• @robev humans are superior to angels in that we can change ourselves, and to a large extent become who we wish to be. (Which is a plausible definition of what it means to be “in the ‘image’ of G-d”.) angels are stationary in the sense that they are what they are. That disclaimer behind us.... An angel’s “place” is with greater understanding and more immediate experience of the Divine than all of nearly all (Moshe may be an exception, and there could be others) humans. – Micha Berger Oct 18 at 19:24
  • Questioning an angel’s statement about theology or why G-d allowed something to happen is silly - the angel is bound to be right and the human wrong. Asking questions, yes. Questioning as in doubting the rightness of the answer, is hubris. – Micha Berger Oct 18 at 19:27
  • I don't understand: Are you saying that the Tzurva me-Rabanan (Torah scholar) that Tzerikhi leih Rabanan (the sages needed him, as he was a great Torah authority) could be excommunicated (Moed Katan 17a), because he wasn't overwhelmingly ahead ("like an angel") of Rav Yehuda, and Rabbi Meir could learn Torah from Acher (the heretic) (Chagigah 15b), because Acher was overwhelmingly ahead ("like an angel") of Rabbi Meir? – Tamir Evan Oct 24 at 17:15
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    @TamirEvan R Shimon is saying you should find a rebbe who knows things so far beyond you you aren't spending the whole shiur second-guessing and deciding what to like and what to discard. R Meir could learn Torah from Acheir (a case discusses in the introduction being quoted) because he was NOT that far ahead, and therefore R Meir can "take the wheat and discard the chaff." R Meir was the "someone great" who could make those assessments. And once Elisha ben Avuya became acheir, R Meir did indeed go find a new rebbe (in this sense; rebbe muvhaq, perhaps) -- R' Aqiva. – Micha Berger Oct 25 at 10:48
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From the Talmud (Moed Katan 17a):

There was a certain Torah scholar who gained a bad reputation due to rumors about his conduct. Rav Yehuda said: What should be done? To excommunicate him is not an option. The Sages need him, as he is a great Torah authority. Not to excommunicate him is also not an option, as then the name of Heaven would be desecrated.

Rav Yehuda said to Rabba bar bar Ḥana: Have you heard anything with regard to this issue? He said to him: Rabbi Yoḥanan said as follows: What is the meaning of that which is written: “For the priest’s lips should keep knowledge, and they should seek Torah at his mouth; for he is a messenger [malakh] of the Lord of hosts” (Malachi 2:7)? This verse teaches: If the teacher is similar to an angel [malakh] of the Lord, then seek Torah from his mouth, but if he is not pure and upright, then do not seek Torah from his mouth; even if he is knowledgeable about Torah, do not learn from him.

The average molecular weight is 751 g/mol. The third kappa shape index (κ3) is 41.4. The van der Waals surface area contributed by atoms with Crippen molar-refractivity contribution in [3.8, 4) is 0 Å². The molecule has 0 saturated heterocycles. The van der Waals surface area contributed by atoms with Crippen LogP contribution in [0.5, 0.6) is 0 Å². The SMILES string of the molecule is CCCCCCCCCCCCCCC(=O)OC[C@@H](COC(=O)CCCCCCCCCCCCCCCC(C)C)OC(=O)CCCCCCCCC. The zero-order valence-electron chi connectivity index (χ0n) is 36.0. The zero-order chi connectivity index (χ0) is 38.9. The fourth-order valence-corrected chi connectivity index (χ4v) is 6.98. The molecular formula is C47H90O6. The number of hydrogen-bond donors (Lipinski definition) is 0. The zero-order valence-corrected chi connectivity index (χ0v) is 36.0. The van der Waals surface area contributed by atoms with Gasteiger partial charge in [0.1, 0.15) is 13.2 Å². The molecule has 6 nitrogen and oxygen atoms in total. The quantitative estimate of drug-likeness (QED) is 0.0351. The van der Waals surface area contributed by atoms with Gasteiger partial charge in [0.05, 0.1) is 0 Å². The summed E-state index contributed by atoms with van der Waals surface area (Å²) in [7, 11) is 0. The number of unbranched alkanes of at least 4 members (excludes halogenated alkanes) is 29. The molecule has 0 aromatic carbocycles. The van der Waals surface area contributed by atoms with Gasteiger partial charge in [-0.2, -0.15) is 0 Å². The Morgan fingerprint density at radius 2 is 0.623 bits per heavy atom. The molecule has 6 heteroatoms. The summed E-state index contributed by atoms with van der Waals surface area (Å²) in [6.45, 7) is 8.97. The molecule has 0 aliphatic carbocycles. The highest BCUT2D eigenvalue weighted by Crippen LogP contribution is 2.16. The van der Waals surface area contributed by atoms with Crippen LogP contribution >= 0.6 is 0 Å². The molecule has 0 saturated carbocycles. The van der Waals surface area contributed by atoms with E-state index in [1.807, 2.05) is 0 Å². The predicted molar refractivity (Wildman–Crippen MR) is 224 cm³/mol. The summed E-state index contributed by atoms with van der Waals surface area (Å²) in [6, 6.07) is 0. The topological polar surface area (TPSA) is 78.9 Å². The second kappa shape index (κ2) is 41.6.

Based on this statement, Rav Yehuda ostracized that Torah scholar.

It seems that the only criterion is that the teacher should be "pure and upright". Or in other words as long as one does not gain a "bad reputation due to rumors about his conduct" he is similar to an angel.

  • Wait wait, "pure and upright" was the answer to the other question, this one asks how do I check for Rabbi's pureness and uprightness? Practically? – Al Berko Oct 17 at 17:42
  • "Pure and upright" was not my answer to the previous question, selflessness was my answer. But we can learn from this Gemorah that as long as one does not have a "bad reputation due to rumors about his conduct", he can qualify. – Joe Howard Oct 17 at 17:51
  • THen "Pure and upright" belongs there. This question asks how those qualities are verified. – Al Berko Oct 17 at 17:53
  • I asked specifically "Please don't limit yourself to general terms like piety and fear of Heaven.". – Al Berko Oct 17 at 17:59
  • My point here being that unlike your assumption that there are positive qualities that qualify one to be a teacher, from this Gemorah it would seem that the comparison to an angel is that a teacher must lack negative qualities ("bad reputation due to rumors about his conduct"). – Joe Howard Oct 17 at 18:04